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Pulmonary hypertension is a type of high blood pressure that affects the arteries in lungs and the right side of heart. In pulmonary hypertension, pulmonary arterioles and capillaries are narrowed, blocked or destroyed. In this situation it is harder for blood to flow through lungs which raises the pressure within arteries.
Causes and Pathophysiology
Based on different causes pulmonary hypertension is classified into 5 groups. Pulmonary arterial hypertension can be associated with other conditions such as connective tissue diseases, congenital heart problems. In PAH, the pulmonary vasculature is dynamically obstructed by vasoconstriction, structurally obstructed by adverse vascular remodelling, and pathologically non-compliant as a result of vascular fibrosis and stiffening.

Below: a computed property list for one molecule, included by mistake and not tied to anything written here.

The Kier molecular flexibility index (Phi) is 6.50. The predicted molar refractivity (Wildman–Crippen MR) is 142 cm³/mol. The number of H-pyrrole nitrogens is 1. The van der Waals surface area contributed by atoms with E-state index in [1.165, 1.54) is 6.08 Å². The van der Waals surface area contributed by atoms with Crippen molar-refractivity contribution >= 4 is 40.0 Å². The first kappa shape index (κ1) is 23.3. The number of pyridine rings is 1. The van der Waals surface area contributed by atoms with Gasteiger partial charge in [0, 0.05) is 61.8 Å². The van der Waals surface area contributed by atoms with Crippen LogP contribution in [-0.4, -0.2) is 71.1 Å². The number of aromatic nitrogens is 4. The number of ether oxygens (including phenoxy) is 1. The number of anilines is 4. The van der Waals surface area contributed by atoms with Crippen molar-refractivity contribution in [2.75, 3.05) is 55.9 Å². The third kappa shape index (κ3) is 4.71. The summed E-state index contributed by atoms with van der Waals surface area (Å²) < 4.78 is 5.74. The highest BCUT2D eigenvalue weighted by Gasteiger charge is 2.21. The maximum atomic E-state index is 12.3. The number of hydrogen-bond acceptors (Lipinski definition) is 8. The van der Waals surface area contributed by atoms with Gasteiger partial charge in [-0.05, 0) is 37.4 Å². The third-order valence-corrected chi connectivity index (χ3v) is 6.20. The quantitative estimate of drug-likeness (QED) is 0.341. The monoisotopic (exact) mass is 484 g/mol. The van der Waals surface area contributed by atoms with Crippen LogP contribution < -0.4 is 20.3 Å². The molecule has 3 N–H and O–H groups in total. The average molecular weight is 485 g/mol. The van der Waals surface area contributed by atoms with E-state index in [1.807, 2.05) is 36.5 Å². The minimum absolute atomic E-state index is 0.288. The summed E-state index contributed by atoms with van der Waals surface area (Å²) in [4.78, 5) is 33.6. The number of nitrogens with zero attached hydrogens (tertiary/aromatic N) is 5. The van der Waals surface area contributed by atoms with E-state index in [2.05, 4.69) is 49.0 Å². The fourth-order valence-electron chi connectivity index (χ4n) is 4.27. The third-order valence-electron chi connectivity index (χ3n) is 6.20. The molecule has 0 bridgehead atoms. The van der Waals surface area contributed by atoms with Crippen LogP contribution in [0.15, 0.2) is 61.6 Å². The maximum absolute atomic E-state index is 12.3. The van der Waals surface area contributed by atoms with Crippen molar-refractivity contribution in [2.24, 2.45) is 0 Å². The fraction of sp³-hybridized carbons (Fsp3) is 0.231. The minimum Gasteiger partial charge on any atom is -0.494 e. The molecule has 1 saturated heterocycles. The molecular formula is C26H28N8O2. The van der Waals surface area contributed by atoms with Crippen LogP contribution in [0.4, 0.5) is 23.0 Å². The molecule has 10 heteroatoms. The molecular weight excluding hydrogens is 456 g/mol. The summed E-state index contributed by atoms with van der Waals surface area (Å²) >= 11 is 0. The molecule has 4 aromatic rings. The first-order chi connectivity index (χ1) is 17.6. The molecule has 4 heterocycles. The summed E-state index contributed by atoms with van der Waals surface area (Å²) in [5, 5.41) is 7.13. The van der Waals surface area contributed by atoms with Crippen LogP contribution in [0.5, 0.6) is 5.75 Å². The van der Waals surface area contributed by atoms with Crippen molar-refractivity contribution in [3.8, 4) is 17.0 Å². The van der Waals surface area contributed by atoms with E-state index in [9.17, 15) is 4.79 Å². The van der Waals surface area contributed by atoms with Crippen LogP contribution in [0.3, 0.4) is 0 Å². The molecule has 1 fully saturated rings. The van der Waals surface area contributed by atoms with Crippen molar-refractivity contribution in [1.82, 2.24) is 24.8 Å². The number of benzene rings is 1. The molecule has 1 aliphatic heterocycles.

Risk Factors and Complications
Risk factor of pulmonary hypertension are obesity, family history, idiopathic pulmonary arterial hypertension. Most common complications are arrhythmia, cor pulmonale, blood clots. Eisenmenger syndrome is a type of congenital heart disease, causes pulmonary hypertension. It is most commonly caused by a large hole in heart between the two ventricles, called a ventricular septal defect.
Clinical Features and Diagnosis
Clinical features of pulmonary hypertension illustrate dyspnea, fatigue, syncope, cyanosis, and palpitations. Diagnosis is carried by conducting echocardiogram which evaluate cardiac structures, function and hemodynamics, by chest X-ray which show enlargement of right ventricle. Diagnosis through right heart catheterization confirms that patient has pulmonary hypertension.
Pulmonary hypertension is managed by pharmacological and surgical management. Pharmacological management uses high-dose calcium channel blockers, endothelin receptor antagonists, and vasodilators such as nitric oxide, sildenafil, tadalafil. Atrial septostomy and lung or heart-lung transplant are the surgical management techniques.